Saturday, October 24, 2009

Together in hysterics

Andee says wait, I should have said I liked you because you were a shady bitch with politics. Remember: this was the period when everything was falling apart, Laurie and I were still throwing pint glasses out the window when we were breaking, here in the new apartment which wasn’t new anymore it felt like we’d lived there forever, the way a few months could become forever so fast. Once we broke one of our downstairs neighbors’ windows, but we didn’t like them anyway -- they were straight guys, and hippies too, or at least they had long stringy hair. Camelia would get scared every time she heard those glasses shattering, but she never told us, and we never wondered.

One of the contentious conversations in our kitchen was about guys with long stringy hair, first there was the boyfriend of one of our roommates, he said he was bisexual but we weren’t convinced. More contentious was the guy who would go to Junk in a dress, but then he was always hitting on dykes -- some of them were his friends and some of them hated him. Actually, his hair was long but healthy. We talked about whether S/M was a reenactment of abuse or whether it could be liberating too. We talked about who could use the word bitch -- most of us agreed that dykes could call other dykes bitches, or anyone really, and fags could definitely call other fags bitches, or, even better, fags could call straight boys bitches, but if a fag called a dyke a bitch that might just be misogynist.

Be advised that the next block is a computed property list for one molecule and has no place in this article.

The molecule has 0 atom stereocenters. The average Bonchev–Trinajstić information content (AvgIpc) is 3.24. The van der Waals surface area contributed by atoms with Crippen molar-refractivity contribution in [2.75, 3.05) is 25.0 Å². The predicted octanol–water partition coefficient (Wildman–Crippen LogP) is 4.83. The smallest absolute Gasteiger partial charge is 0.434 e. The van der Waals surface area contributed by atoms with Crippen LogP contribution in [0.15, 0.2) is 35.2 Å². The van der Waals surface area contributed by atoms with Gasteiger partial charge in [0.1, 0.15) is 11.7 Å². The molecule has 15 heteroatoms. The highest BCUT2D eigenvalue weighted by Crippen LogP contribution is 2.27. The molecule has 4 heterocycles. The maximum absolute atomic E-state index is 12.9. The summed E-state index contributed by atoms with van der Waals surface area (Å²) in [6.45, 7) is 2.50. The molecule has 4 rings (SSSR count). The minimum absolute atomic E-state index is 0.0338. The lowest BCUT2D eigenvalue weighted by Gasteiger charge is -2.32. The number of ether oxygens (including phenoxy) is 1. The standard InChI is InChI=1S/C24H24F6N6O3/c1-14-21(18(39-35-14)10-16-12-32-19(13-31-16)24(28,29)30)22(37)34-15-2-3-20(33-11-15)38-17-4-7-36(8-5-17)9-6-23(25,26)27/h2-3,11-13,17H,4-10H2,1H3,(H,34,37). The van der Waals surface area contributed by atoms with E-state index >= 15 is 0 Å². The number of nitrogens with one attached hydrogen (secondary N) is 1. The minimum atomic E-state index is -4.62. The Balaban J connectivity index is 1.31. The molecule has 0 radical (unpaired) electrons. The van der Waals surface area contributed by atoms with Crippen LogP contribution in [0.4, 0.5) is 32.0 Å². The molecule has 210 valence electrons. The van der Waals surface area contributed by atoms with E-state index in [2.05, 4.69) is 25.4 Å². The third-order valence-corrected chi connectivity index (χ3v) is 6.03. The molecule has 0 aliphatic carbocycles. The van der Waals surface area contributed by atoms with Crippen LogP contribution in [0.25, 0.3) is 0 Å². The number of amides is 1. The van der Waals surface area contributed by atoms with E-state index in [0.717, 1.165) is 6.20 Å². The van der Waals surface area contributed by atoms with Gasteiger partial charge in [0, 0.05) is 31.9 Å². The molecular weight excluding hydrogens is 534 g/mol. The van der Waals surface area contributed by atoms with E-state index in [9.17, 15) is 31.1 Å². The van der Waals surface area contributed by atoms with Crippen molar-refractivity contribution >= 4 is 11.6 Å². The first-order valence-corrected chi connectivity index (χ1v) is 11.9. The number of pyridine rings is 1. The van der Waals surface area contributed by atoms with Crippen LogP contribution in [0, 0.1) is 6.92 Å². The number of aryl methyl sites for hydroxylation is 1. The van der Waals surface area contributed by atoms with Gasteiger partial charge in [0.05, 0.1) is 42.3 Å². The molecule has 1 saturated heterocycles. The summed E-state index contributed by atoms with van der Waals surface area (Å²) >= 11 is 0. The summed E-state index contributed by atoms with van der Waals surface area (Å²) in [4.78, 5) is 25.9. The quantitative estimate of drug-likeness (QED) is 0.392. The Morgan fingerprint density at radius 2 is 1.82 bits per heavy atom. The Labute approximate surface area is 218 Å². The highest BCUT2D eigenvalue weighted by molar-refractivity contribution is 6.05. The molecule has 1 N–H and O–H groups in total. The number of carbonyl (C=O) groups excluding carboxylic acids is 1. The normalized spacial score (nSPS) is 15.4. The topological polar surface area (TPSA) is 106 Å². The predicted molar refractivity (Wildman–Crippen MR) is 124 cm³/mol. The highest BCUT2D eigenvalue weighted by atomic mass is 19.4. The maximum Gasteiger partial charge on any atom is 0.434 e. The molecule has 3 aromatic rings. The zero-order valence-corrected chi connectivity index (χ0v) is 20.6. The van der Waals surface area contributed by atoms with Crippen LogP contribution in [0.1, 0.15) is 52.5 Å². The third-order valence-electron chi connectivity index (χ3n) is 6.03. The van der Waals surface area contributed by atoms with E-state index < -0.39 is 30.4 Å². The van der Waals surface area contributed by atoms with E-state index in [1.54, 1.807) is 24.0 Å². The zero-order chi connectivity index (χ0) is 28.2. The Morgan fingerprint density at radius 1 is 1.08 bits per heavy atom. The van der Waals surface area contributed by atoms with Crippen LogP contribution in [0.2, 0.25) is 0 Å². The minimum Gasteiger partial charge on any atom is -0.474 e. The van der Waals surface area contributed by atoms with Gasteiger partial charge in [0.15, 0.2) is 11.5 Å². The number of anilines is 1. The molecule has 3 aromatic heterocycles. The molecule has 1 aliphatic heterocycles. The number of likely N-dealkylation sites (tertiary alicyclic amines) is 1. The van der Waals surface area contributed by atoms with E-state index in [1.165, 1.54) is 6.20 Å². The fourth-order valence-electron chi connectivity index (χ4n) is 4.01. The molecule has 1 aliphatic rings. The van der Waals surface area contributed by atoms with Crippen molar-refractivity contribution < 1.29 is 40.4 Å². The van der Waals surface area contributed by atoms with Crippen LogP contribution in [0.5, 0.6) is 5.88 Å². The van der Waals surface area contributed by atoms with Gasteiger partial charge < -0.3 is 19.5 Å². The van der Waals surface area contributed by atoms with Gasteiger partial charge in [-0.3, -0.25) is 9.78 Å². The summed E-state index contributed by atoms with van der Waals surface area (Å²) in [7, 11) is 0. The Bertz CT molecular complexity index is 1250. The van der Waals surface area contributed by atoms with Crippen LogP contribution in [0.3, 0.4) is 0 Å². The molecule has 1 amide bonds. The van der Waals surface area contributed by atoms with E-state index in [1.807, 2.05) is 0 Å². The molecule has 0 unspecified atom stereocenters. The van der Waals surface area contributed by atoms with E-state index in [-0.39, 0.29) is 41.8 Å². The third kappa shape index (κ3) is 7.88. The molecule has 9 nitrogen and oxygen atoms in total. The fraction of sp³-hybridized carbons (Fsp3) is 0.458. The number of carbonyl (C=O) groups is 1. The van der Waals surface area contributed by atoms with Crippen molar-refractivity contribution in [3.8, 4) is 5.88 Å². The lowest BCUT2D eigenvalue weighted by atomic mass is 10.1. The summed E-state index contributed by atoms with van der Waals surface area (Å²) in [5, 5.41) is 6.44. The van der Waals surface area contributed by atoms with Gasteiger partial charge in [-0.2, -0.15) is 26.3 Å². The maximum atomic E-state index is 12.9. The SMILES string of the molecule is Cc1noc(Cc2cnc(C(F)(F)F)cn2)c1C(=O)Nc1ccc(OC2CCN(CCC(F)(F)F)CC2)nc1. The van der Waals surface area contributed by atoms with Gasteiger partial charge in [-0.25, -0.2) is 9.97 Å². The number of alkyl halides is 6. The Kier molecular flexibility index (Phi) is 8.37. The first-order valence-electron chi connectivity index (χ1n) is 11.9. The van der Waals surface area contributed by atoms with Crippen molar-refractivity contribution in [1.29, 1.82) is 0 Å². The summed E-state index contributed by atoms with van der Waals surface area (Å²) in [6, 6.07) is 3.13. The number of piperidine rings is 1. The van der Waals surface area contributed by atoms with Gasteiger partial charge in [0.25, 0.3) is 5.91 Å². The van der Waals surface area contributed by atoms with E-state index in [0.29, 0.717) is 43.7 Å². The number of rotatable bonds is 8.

I want to say that we sat on that kitchen sofa and smoked, the way we tore down a piece of an anti-smoking billboard and put it in the bathroom as an ironic decoration, but the truth was that we didn’t smoke in the house, we would walk through the laundry room attached to the kitchen and then across the back stairwell to the roof of the garage behind our building, where sometimes we’d see the landlord wandering around for no apparent reason. That was our smoking area, sometimes in the sun and sometimes in the dark, overlooking an alley that would later become famous for acceptable graffiti, an art project.

People smoked pot inside the house, mostly Laurie, since I didn’t really smoke much pot anymore I thought it was boring. Laurie’s dealer had a crush on her, so she would buy an eighth or a quarter and then he would give her a huge bag of shake, like a whole ounce -- you couldn’t sell that on the West Coast, but on the East Coast it would have been better than anything we bought. Once, Laurie took that whole ounce and cooked up a batch of pot brownies -- when we tried the first one it was disgusting, but then we got high and the brownies tasted better, we ate the whole batch in one sitting. We were high for literally three days and it was like we were back together again, together in hysterics. Otherwise our life together was becoming as much tension as extension, we would still do that thing where the whole world would become our eyes into eyes holding steady when everything else wasn’t, but now usually one of us wasn’t looking.


kayti said...

whenever bitches come together you get drama

mattilda bernstein sycamore said...

True enough!